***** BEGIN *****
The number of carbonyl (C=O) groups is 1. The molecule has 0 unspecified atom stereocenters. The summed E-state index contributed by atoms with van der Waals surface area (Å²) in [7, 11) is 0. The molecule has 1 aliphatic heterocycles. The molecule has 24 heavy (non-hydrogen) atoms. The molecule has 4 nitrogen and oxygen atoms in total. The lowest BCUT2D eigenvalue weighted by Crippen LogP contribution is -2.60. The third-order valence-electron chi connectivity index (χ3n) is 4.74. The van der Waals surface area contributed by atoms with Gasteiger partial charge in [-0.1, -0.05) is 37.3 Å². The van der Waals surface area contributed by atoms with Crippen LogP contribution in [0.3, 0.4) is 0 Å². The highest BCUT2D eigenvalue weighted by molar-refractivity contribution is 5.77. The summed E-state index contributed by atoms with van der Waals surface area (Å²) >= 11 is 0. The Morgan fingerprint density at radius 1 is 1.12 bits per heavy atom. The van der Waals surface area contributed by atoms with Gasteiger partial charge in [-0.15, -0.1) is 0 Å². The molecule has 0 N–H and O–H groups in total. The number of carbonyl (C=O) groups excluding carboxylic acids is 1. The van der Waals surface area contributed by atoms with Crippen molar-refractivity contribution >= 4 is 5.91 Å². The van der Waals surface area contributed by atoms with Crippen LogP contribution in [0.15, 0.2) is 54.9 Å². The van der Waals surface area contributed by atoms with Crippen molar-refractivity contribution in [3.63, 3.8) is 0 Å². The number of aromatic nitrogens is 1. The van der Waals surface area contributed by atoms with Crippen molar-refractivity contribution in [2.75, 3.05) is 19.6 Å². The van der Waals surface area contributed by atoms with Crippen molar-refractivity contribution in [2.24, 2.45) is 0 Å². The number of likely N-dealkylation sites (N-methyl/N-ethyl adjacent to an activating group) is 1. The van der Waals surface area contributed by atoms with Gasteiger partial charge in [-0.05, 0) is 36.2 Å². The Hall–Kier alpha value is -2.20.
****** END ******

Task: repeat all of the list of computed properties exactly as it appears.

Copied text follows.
The number of carbonyl (C=O) groups is 1. The molecule has 0 unspecified atom stereocenters. The summed E-state index contributed by atoms with van der Waals surface area (Å²) in [7, 11) is 0. The molecule has 1 aliphatic heterocycles. The molecule has 24 heavy (non-hydrogen) atoms. The molecule has 4 nitrogen and oxygen atoms in total. The lowest BCUT2D eigenvalue weighted by Crippen LogP contribution is -2.60. The third-order valence-electron chi connectivity index (χ3n) is 4.74. The van der Waals surface area contributed by atoms with Gasteiger partial charge in [-0.1, -0.05) is 37.3 Å². The van der Waals surface area contributed by atoms with Crippen LogP contribution in [0.3, 0.4) is 0 Å². The highest BCUT2D eigenvalue weighted by molar-refractivity contribution is 5.77. The summed E-state index contributed by atoms with van der Waals surface area (Å²) >= 11 is 0. The Morgan fingerprint density at radius 1 is 1.12 bits per heavy atom. The van der Waals surface area contributed by atoms with Gasteiger partial charge in [-0.15, -0.1) is 0 Å². The molecule has 0 N–H and O–H groups in total. The number of carbonyl (C=O) groups excluding carboxylic acids is 1. The van der Waals surface area contributed by atoms with Crippen molar-refractivity contribution >= 4 is 5.91 Å². The van der Waals surface area contributed by atoms with Crippen LogP contribution in [0.15, 0.2) is 54.9 Å². The van der Waals surface area contributed by atoms with Crippen molar-refractivity contribution in [3.63, 3.8) is 0 Å². The number of aromatic nitrogens is 1. The van der Waals surface area contributed by atoms with Crippen molar-refractivity contribution in [2.75, 3.05) is 19.6 Å². The van der Waals surface area contributed by atoms with Crippen molar-refractivity contribution in [2.24, 2.45) is 0 Å². The number of likely N-dealkylation sites (N-methyl/N-ethyl adjacent to an activating group) is 1. The van der Waals surface area contributed by atoms with Gasteiger partial charge in [-0.05, 0) is 36.2 Å². The Hall–Kier alpha value is -2.20.